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Xavier v. Missouri: Preview and keys to the game

Xavier steps up a notch in competition tonight, while Missouri gets reintroduced to Division I basketball after beating Maryland Eastern Shore in the their last game.

Jakeenan Gant, calling his next foul.
Jakeenan Gant, calling his next foul.
Dak Dillon-USA TODAY Sports

Xavier notched a win in the opening game against Miami (Oh), but it wasn't the win that some people were looking for. As opposed to the 30 point hiding the Musketeers tend to put on opening opponents, this one was an affair of fits and starts that required two second half runs just to put it away. Edmond Sumner and Jalen Reynolds each had start turns, but also combined to turn the ball over nine times. It ended 81-72, but it also ended with more questions raised than answered.

Enter Missouri. Last year Xavier went to Mizzou and led by only one with 15 minutes to play before burying the game later. This year, the Tigers are 2-0 after a nine point win over Wofford and a thrashing of Maryland Eastern Shore. (Yes, that is a DI program). Missouri probably isn't going anywhere this year, but that doesn't mean that they won't pose a threat. The team is currently shooting 42% from behind the arc and has held games to a glacial pace to maximize the impact of that. They do represent a chance for Xavier to grab another major conference out of conference win, though, and a chance to do it at home.

Team Fingerprint:

So far this year Missouri has relied on a slow pace and solid shooting from deep to beat two really bad teams. They won't turn the ball over (13.2%), the don't get blocked (1.5%), and their effective field goal percentage (57.2%) is excellent. Thus far they've gotten a quarter of their points from deep and slightly over another quarter from the line. If they have to pound the ball inside, they may struggle.

On defense the Tigers have focused on shutting down the offensive glass. Only a quarter of opponents misses have landed back with the shooting team. That's not excellent, but it's as close as Mizzou gets to being great at anything. Opponent's shoot only 40% inside the arc against them, but they also make over 36% from behind the arc. Those numbers are greatly skewed by the fact that the largest player to suit up against the Tigers so far this year is 6-8. They've not seen athletic size like the Musketeers have.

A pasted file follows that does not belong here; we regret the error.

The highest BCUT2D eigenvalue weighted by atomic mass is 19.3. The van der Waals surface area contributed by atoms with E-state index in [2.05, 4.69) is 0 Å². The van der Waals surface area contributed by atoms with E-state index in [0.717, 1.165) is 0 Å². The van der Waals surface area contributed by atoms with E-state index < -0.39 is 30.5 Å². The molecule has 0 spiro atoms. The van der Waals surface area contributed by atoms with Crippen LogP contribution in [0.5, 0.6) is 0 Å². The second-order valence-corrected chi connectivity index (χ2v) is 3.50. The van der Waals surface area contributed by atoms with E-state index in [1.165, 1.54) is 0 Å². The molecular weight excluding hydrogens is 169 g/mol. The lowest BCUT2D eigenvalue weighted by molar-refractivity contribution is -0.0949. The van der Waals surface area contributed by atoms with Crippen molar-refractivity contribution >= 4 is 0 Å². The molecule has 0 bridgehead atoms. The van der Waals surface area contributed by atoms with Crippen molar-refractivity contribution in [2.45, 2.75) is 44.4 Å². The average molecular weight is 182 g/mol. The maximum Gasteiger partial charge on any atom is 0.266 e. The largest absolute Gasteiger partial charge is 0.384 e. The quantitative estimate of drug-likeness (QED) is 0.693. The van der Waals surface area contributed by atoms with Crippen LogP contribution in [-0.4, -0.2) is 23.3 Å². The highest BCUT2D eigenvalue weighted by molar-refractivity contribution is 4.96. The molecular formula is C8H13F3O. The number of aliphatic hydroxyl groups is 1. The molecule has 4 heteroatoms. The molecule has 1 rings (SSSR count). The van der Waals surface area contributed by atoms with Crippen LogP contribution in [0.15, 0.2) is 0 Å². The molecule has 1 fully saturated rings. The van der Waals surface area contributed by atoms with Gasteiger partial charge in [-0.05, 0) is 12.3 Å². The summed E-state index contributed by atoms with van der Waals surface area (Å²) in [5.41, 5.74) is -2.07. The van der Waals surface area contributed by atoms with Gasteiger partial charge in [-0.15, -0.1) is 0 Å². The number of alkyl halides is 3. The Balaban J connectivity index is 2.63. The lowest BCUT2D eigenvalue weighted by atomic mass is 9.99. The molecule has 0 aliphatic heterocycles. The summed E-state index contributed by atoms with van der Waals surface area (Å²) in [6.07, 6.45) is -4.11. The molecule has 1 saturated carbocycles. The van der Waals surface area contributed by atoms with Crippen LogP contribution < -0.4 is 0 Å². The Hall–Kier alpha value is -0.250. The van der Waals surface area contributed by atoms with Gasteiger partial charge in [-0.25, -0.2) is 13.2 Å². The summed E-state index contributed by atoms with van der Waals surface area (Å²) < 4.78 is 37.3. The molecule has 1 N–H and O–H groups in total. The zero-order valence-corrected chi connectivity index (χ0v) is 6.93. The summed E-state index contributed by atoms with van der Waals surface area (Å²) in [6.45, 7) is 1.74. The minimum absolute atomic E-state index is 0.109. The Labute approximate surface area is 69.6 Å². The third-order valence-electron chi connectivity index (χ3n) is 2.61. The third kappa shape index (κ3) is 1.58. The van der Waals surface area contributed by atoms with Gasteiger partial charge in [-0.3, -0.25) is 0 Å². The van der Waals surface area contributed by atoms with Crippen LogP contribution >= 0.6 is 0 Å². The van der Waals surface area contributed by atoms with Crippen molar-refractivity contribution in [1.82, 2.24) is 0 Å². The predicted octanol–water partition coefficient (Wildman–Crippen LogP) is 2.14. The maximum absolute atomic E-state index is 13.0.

Players to watch:

With all of the caveats about sample size being tiny so far, these are the guys Missouri has been relying on. Kevin Puryear is a 6-7 freshman who has averaged 16.5 points per game so far. Throw in five rebounds per game, and you have the most effective player for the Tigers so far this year. KJ Walton is a 6-3 freshman guard who has been Missouri's most efficient player this year, posting an offensive efficiency of 144.7. Walton lives at the line, where he has gone 9-11 in two games. Walton doesn't start though, because Wes Clark and Terrence Phillips hold down the guard spots. Both are shooting over 50% from behind the arc, but neither come close to Walton's 32% assist rate.

Down low the Tigers don't have much, frankly. Despite who they've played, only Namon Wright, a 6-5 sophomore forward, ranks in the top 500 in OR% (11.9) or DR% (18.4). Wright adds 12.5 points per game with an 120.8 offensive efficiency. After him there's Russ Woods, a 6-8 junior who plays 14 minutes per game to get 5/2/.5, and Ryan Rosburg, a 6-10 senior who block 5.1% of opponents shots and averages 3/3/0. Jakeenan Gant has launched an amazing 15.9% of shots that have happened while he is in the game, but he's committed an equally astounding 12.4 fouls per 40 minutes.

Three Questions:

- Where do Makinde London and LAJ fit on this team? London was the only scholarship player not to log a minute against Miami, LAJ managed to impact the game only in the fouls column. Both players sit behind the two most dynamic athletes on Xavier's team. Can they find a way onto the floor consistently?

- Can Xavier take care of the ball? The Musketeers looked solid in the first half against Miami before throwing the ball all over the place in the second. It ultimately didn't burn them against the RedHawks and it may not against Missouri, but Xavier needs to put the clamps on ball security. Missouri hasn't turned over their competition much this year at all, turnovers in this game will be a bad sign.

- Can the Musketeers guard the perimeter? Last year the answer was no. On Friday night, the answer was no again. Recent Xavier squads have lost way too many games they should have won because they got torched from deep.

Three Keys:

- Force the pace: Missouri's tempo is 339th in the nation, Xavier is filled with guys who can fly up and down the court. Missouri can shoot from deep, but it remains to be seen if they have the legs to do that after 30 minutes of sprinting. Xavier doesn't lose much by trying to run, because James Farr and Jalen Reynolds aren't exactly dragging the pace. One thing to watch in that scenario would be how well the Musketeers can take care of the ball.

- Crush the glass: Missouri lacks both size and rebounding prowess. Their very mediocre opponents have held them to a 23.6% offensive rebounding rate. The Tigers have shut off the offensive glass thus far, but they haven't seen anyone like Farr or Reynolds or anyone with the relentless effort of JP Macura. Xavier should dominate the glass this game.

- Get Myles and Trevon going: Beating teams like Missouri and Miami should be possible without those two, but beating teams like Georgetown won't be. Both players felt a little bit disconnected from the flow of the game against the RedHawks. Getting them rolling in another early season game would be a good sign that the offense is coming together more cohesively.